Laparoscopic application of PGE2 to re-establish oviducal patency and fertility in infertile mares: a preliminary study
Article first published online: 5 JAN 2010
2006 EVJ Ltd
Equine Veterinary Journal
Volume 38, Issue 5, pages 454–459, September 2006
How to Cite
ALLEN, W. R., WILSHER, S., MORRIS, L., CROWHURST, J. S., HILLYER, M. H. and NEAL, H. N. (2006), Laparoscopic application of PGE2 to re-establish oviducal patency and fertility in infertile mares: a preliminary study. Equine Veterinary Journal, 38: 454–459. doi: 10.2746/042516406778400628
- Issue published online: 5 JAN 2010
- Article first published online: 5 JAN 2010
- Paper received for publication 10.01.06; Accepted 08.03.06
- oviducal masses;
- PGE2 gel
Reasons for performing study: Mares are occasionally encountered that consistently fail to conceive when inseminated, naturally or artificially, with fertile stallion semen in the absence of any identifiable pathology of either the structure or function of their reproductive tract.
Hypothesis: Temporary blockage of the oviducts by accumulations of naturally occurring oviducal masses may be preventing oviducal transport of the embryo to the uterus.
Methods: Mares, with known reproductive histories, that had exhibited inexplicable failure of conception were treated by laparoscopically guided administration of PGE2-laced triacetin gel directly onto the surface of their oviducts.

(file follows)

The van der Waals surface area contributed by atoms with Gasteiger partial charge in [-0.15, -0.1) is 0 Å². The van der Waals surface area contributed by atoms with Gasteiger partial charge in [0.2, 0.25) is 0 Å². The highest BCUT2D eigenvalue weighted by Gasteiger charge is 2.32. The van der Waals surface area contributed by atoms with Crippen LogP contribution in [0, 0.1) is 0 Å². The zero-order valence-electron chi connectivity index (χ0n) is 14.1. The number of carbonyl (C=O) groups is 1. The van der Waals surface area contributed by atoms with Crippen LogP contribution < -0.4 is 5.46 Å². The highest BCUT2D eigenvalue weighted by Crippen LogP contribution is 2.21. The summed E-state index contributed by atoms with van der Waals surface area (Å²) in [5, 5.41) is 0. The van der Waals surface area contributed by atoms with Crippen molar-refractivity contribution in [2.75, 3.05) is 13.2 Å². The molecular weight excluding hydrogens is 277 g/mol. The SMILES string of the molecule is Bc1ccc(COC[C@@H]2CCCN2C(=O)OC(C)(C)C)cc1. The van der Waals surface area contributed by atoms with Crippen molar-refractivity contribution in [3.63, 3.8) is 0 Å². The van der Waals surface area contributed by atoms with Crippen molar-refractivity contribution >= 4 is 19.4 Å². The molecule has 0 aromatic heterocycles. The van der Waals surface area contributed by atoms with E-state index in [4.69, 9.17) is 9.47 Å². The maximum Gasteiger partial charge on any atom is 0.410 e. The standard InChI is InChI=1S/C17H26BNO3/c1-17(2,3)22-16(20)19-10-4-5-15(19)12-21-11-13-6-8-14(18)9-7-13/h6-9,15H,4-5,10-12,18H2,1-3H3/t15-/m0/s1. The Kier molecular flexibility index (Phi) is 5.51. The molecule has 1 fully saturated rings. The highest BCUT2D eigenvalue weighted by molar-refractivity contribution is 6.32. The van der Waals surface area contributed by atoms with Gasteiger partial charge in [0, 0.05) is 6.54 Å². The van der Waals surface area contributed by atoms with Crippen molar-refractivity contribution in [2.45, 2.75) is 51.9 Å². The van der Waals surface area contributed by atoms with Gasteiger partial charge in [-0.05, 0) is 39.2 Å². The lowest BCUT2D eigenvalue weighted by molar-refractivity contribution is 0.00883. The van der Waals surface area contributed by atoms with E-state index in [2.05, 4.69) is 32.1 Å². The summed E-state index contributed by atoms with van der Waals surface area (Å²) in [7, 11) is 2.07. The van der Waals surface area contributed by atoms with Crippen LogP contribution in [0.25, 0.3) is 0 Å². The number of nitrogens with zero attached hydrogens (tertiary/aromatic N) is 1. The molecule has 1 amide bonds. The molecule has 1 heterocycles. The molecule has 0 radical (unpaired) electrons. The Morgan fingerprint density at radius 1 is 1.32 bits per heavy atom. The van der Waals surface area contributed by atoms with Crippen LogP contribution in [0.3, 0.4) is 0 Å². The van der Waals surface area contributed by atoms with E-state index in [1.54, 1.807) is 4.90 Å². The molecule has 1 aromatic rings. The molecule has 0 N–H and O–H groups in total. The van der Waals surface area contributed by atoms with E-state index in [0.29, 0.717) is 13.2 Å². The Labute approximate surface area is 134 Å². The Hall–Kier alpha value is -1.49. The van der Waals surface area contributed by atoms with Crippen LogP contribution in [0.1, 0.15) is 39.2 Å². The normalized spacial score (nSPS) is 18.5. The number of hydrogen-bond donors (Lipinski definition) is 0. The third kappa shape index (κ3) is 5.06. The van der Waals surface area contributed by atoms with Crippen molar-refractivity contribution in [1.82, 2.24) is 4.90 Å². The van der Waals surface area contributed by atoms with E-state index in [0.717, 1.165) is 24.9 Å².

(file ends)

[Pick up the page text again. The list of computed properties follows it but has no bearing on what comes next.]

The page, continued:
Results: Fifteen mares age 10–21 years that had exhibited inexplicable failure of conception during 1–4 years were treated, of which 14 (93%) conceived within the same or subsequent breeding season.
Conclusions: The high success rate of this treatment supports the tentative diagnosis of oviducal obstruction in these mares and indicates that blockage of the mare's oviducts may occur in the form of a moveable accumulation of debris rather than from permanent fibrous adhesions resulting from salpingitis.
Potential relevance: This laparoscopic application of PGE2 to the oviducts constitutes a sound and practical method of restoring fertility in mares suffering oviducal obstruction and further studies involving the procedure are warranted.